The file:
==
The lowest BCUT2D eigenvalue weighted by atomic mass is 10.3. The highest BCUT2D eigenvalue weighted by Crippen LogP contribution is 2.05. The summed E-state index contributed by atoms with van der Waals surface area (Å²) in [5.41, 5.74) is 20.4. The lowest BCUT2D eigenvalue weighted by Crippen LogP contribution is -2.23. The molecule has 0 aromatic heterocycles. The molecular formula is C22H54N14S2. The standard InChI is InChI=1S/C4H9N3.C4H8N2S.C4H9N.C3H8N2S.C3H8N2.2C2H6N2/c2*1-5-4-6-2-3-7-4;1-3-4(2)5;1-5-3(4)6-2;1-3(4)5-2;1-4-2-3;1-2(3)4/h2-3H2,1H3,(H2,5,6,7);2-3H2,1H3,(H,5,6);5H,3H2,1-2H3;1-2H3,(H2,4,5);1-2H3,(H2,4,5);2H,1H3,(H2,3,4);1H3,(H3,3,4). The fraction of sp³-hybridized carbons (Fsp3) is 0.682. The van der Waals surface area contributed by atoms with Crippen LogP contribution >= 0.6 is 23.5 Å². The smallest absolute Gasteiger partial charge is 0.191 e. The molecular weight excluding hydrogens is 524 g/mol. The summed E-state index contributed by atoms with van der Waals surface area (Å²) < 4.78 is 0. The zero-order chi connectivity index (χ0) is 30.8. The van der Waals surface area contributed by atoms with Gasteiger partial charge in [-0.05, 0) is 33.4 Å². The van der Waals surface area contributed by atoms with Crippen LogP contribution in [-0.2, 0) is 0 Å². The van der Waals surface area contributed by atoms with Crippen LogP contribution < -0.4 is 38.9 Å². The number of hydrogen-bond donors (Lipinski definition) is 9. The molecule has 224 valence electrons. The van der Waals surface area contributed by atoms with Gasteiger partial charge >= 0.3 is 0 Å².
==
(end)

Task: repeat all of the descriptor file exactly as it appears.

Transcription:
The lowest BCUT2D eigenvalue weighted by atomic mass is 10.3. The highest BCUT2D eigenvalue weighted by Crippen LogP contribution is 2.05. The summed E-state index contributed by atoms with van der Waals surface area (Å²) in [5.41, 5.74) is 20.4. The lowest BCUT2D eigenvalue weighted by Crippen LogP contribution is -2.23. The molecule has 0 aromatic heterocycles. The molecular formula is C22H54N14S2. The standard InChI is InChI=1S/C4H9N3.C4H8N2S.C4H9N.C3H8N2S.C3H8N2.2C2H6N2/c2*1-5-4-6-2-3-7-4;1-3-4(2)5;1-5-3(4)6-2;1-3(4)5-2;1-4-2-3;1-2(3)4/h2-3H2,1H3,(H2,5,6,7);2-3H2,1H3,(H,5,6);5H,3H2,1-2H3;1-2H3,(H2,4,5);1-2H3,(H2,4,5);2H,1H3,(H2,3,4);1H3,(H3,3,4). The fraction of sp³-hybridized carbons (Fsp3) is 0.682. The van der Waals surface area contributed by atoms with Crippen LogP contribution >= 0.6 is 23.5 Å². The smallest absolute Gasteiger partial charge is 0.191 e. The molecular weight excluding hydrogens is 524 g/mol. The summed E-state index contributed by atoms with van der Waals surface area (Å²) < 4.78 is 0. The zero-order chi connectivity index (χ0) is 30.8. The van der Waals surface area contributed by atoms with Gasteiger partial charge in [-0.05, 0) is 33.4 Å². The van der Waals surface area contributed by atoms with Crippen LogP contribution in [-0.2, 0) is 0 Å². The van der Waals surface area contributed by atoms with Crippen LogP contribution < -0.4 is 38.9 Å². The number of hydrogen-bond donors (Lipinski definition) is 9. The molecule has 224 valence electrons. The van der Waals surface area contributed by atoms with Gasteiger partial charge >= 0.3 is 0 Å².